Back again. Having actually bought a throw-away gazebo and even put it up over the car, I thought it rude not to do some work. My son helped move the car by pushing it down the garden a little so we could cut the grass under the car. I say grass, it wasn't really, more mud. Some donated slabs covered that nicely and we tried pushing the car back again. Oops, a combination of an under-inflated tyre and a slight uphill gradient made it too hard. Crossing fingers we connected the battery. Then it d
OK, so I've been slack. Well, slightly slack, like a Euro MP on full salary. Having left you all with tales of a wiring mess, within the last month I've finally set to and begun the process of making it right. Beginning with removing all the unknown wires and making what I could of the faded labels, there's a lot less in there!
My colleague and friend then gave me a few boxes of cable and connectors as he used to be Durite dealer. Then I got on with redesigning the dash. The original had way to
It's been nearly a year since my last post and indeed since I last tinkered with my Westfield. Life got in the way in a number of ways and I had to focus my attention elsewhere. Now though, my lovely car is safely relocated and visible through the window down in the depths of Kent. With easy and level access all around hopefully I can crack on and get it on the road soon.
If I can remember where I'd got to then I'll let you all follow along through this blog.
Thank goodness you're al
More progress. Having discovered that the original screen washer bottle had a hole in it I ordered a nice new kit:
Bag, fittings and wiring all for a very reasonable sum. As far as the MOT tick list goes, this is near the end of the jobs. A quick fiddle and one broken replacement washer jet (very cheap!) I had it fitted. The broken jet responded well to super glue but will get replaced post MOT.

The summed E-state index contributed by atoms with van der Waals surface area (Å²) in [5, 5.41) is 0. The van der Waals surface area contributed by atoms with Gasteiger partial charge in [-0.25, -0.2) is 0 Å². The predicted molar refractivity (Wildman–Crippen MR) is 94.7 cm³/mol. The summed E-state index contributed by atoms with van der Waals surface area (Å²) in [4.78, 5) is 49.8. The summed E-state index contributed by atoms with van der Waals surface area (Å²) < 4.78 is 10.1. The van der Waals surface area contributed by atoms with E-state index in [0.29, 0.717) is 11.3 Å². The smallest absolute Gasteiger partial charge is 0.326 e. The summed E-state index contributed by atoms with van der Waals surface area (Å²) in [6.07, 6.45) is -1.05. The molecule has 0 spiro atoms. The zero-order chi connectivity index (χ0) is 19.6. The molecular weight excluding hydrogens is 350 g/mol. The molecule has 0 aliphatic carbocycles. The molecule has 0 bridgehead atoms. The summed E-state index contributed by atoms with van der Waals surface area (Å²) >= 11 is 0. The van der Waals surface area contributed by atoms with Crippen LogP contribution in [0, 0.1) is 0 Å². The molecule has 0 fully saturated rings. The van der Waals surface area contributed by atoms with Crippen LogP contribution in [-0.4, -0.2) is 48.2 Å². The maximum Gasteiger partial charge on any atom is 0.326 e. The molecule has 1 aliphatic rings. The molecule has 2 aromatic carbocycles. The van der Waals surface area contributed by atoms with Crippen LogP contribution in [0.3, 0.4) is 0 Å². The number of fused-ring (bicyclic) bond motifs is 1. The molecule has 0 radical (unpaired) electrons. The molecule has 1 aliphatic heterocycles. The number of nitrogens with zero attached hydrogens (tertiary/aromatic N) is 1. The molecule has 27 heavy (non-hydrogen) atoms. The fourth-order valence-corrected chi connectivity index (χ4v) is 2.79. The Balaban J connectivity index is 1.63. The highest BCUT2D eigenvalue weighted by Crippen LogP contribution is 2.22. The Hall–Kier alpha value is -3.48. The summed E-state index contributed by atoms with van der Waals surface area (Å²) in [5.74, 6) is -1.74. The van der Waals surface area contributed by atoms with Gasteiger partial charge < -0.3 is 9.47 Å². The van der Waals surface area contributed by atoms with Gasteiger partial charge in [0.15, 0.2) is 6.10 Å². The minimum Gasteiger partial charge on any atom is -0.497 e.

Now, let's pop the dash off for a look behind that to see if I can identify the mystery switches.
Success! I did a little dance of joy.
Having bled the newly installed brakes, we tested them on the precipitous driveway that I own. They worked fine. So, a quick tweak with the carb and some help from my daily driver lowered Micra by way of a jump start and 'we gave it life!'. I drove the car gently down the drive, testing the brakes all the way, then out of the drive and up my road a little way. Wow! It pulls fine, ran well and stopped great!
To say I'm slightly excited is an understatement.
Crack on! She said that and meant the garden, not the Westfield. So, we spent my two days off rendering garden walls. Saturday was written off too, having to visit a secondary school in the morning and a meeting for a private commission in the afternoon.
Sunday (today) we laid 5m of brick paving and despite feeling physically broken, decided to do some work on the car too.
The afore mentioned calipers were toast - the pistons were very firmly stuck in the bores. Quickly calculating the time ve
Aha! Steps forward again. Having removed the master cylinder and pedal box all over again as described briefly before, I took a good look at it in order to remedy the slack pedal thingy. Having read (by accident) a report on bulkhead flex I decided to keep the strength already there but to improve it somewhat.
You can see in this previously posted picture the plate that the master cylinder was bolted to. This plate trapped the bolts holding the master cylinder and was then in turn bolted to t
No, sorry chaps (and a lady),
Having got the pedal box back in and replaced the rear wheel cylinders, I set about bleeding the brakes all round. The peculiar thing is, the relationship between the brake pedal and the master cylinder has gone sour. No longer is there a good fit, the two parts seem to have drifted apart. Much confusion. Having at first thought that the push rod in the master cylinder was binding with a molecular level lump of clag, I took it off again only to find that it works j